Do you know why we sometimes struggle to convince people to see what we see? Have you had an “Aha!” moment?
What we are referring to here is “Insight;” A shift in our minds and consciousness that either means we see something others don’t, or that recognition when we, ourselves, ‘get it’.
I was fortunate this week to spend an hour and a half with a gentleman by the name of John Freeth. John lives in Cape Town, and in 2010, wrote a PhD on the experience of insight. In his research, John interviewed and studied the insights made by such people as Desmond Tutu and Sir Roger Penrose (who is famous for cosmology and specifically understanding the workings of black holes – if ever there was insight needed, that’s a great example!).
It turns out that the experience of insight always follows specific steps, which forms the basis of John’s PhD and which I have attempted to share below. What struck me, was how relevant this is to my work with coaching financial planners AND how financial planners relate to their clients – both of which require the recipient to experience “insight”
Step 1. The Unresolved Issue
The experience of insight arises out of a person’s awareness of, and engagement with, a problem, unresolved issue, question or tension
We must identify the fact that we have a problem, before we can think about dealing with it.
Step 2. The Openness Required
The experience of insight concurs with the person’s way-of-being-in-the-world, where there is a sufficient disposition of openness: affective, cognitive and behavioural
We must be prepared to engage at an emotional level and must not be closed to it. This happens best in a state of relaxation, and we probably feel a sense of excitement about it, even though we may not know what it is. This is a state of mind
Step 3. The Unresolved Issue needs to be ‘Confronted’ and ‘Contained’
The experience of insight requires that the unresolved issue and the raw material for insight be adequately ‘confronted’ and ‘contained’ by the person, so that the issue involved can be clarified in a sufficiently reflexive way.
This is an important moment. The reality must be faced and if it is to be faced with an adviser, there must be empathy and trust for it to be contained. Confidence and skills in framing things are important here
Step 4. The ‘Impact': A Passive Experience
The experience of insight involves ‘impact’ which comes suddenly and unexpectedly. It is the influence of the life-world on the self: A passive experience.
“It suddenly hit me.” It was a realisation or a shock. It happens TO you and you have no control over it.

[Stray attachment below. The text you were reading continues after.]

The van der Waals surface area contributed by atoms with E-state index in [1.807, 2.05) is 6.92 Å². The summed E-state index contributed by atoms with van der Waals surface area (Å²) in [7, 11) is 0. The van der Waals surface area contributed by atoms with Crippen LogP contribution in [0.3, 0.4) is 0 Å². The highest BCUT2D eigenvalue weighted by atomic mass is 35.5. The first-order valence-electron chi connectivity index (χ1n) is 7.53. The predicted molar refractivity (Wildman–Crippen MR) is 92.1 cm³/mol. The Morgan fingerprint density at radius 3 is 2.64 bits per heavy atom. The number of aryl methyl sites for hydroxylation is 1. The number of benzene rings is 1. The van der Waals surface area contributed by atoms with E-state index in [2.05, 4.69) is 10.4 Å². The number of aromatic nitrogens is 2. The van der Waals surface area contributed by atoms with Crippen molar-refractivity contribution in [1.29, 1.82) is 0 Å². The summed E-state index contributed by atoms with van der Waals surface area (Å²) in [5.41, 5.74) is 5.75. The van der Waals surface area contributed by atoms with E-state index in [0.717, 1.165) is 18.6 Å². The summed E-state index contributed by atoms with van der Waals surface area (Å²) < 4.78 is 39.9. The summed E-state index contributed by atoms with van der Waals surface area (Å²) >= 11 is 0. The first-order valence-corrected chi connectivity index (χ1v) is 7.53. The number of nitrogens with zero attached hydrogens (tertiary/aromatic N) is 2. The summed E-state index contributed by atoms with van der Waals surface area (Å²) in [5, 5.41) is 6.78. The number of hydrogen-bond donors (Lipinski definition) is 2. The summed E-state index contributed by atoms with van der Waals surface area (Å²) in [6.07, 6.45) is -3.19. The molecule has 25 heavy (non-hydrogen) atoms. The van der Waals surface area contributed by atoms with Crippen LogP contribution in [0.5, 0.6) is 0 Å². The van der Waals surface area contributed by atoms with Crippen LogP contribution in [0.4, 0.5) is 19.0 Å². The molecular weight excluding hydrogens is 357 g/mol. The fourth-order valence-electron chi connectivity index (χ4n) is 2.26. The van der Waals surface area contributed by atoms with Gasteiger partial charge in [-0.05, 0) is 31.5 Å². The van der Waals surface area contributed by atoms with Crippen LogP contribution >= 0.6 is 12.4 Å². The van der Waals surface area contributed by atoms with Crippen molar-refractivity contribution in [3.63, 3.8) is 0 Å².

Step 5. The ‘Interpretation': A Reflexive Experience
The experience of insight requires ‘interpretation’ or empathetic understanding of the ‘impact’, which may take time but becomes conscious suddenly. It is the influence of the self on the life-world: A reflexive experience.
What are the implications? What is nagging away? This is where meaning and understanding sit
Step 6. The “A-ha!” Experience
The experience of the ‘moment of insight’ releases the tension of enquiry in the “A-ha!” experience and motivates, enables and empowers action. It is the key to a self-actualising process: An active experience.
This is the lightbulb moment. It records a fundamental shift in thinking, and one’s vision of reality and what might be possible.
Step 7. The Changed Perspective
The experience of insight involves transcending the usual or dominant way of seeing things
We are now prepared to see the world differently. This is where change takes place.
Step 8. The Self-Authenticating Experience
The experience of insight is self-authenticating: The result of insight is tested in the public realm and is historically validated or rejected.
Let’s test this and see if this works. We need evidence to help us continue.
Step 9. The New Understanding
The experience of insight results in an understanding which possesses a significance greater than its origin and a relevance wider than its original application
We experience the world differently. We start to focus on other ideas and aspects differently too.
Step 10. The Recurring Quality
The experience of insight not only occurs but keeps recurring; It is not an end in itself, but rather a fresh beginning; At each recurrence, understanding develops and action is enabled… until a new problem, unresolved issue, question or tension emerges, requiring fresh insight.
Once you get one insight, others follow. Multiple pieces of the jigsaw start to fit and yet new questions are asked, problems are identified and tensions emerge which require more thought, and we return to Step 1.
The text above in bold and italicised is a summary from John’s work directly. The rest are my rambling thoughts and interpretations, which I hope are useful, but more importantly, the sharing of John’s work will add something to your thoughts for your business and your clients.